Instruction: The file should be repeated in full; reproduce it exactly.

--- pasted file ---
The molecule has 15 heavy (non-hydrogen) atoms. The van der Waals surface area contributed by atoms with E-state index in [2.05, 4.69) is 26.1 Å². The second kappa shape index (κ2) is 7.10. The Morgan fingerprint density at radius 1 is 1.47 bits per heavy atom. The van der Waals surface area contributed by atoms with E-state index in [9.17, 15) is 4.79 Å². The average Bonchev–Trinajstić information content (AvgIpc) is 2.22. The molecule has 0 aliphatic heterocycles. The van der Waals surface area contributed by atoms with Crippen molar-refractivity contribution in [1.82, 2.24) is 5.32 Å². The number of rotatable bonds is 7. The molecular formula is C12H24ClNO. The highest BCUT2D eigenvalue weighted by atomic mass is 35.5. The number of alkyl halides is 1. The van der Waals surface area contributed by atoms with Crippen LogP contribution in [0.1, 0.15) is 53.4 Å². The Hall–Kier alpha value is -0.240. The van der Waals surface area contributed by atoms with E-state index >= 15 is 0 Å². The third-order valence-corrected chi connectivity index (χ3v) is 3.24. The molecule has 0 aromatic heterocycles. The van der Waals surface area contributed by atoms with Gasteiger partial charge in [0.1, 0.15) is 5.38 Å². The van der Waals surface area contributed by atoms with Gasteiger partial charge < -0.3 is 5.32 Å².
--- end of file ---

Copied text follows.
The molecule has 15 heavy (non-hydrogen) atoms. The van der Waals surface area contributed by atoms with E-state index in [2.05, 4.69) is 26.1 Å². The second kappa shape index (κ2) is 7.10. The Morgan fingerprint density at radius 1 is 1.47 bits per heavy atom. The van der Waals surface area contributed by atoms with E-state index in [9.17, 15) is 4.79 Å². The average Bonchev–Trinajstić information content (AvgIpc) is 2.22. The molecule has 0 aliphatic heterocycles. The van der Waals surface area contributed by atoms with Crippen molar-refractivity contribution in [1.82, 2.24) is 5.32 Å². The number of rotatable bonds is 7. The molecular formula is C12H24ClNO. The highest BCUT2D eigenvalue weighted by atomic mass is 35.5. The number of alkyl halides is 1. The van der Waals surface area contributed by atoms with Crippen LogP contribution in [0.1, 0.15) is 53.4 Å². The Hall–Kier alpha value is -0.240. The van der Waals surface area contributed by atoms with E-state index >= 15 is 0 Å². The third-order valence-corrected chi connectivity index (χ3v) is 3.24. The molecule has 0 aromatic heterocycles. The van der Waals surface area contributed by atoms with Gasteiger partial charge in [0.1, 0.15) is 5.38 Å². The van der Waals surface area contributed by atoms with Gasteiger partial charge < -0.3 is 5.32 Å².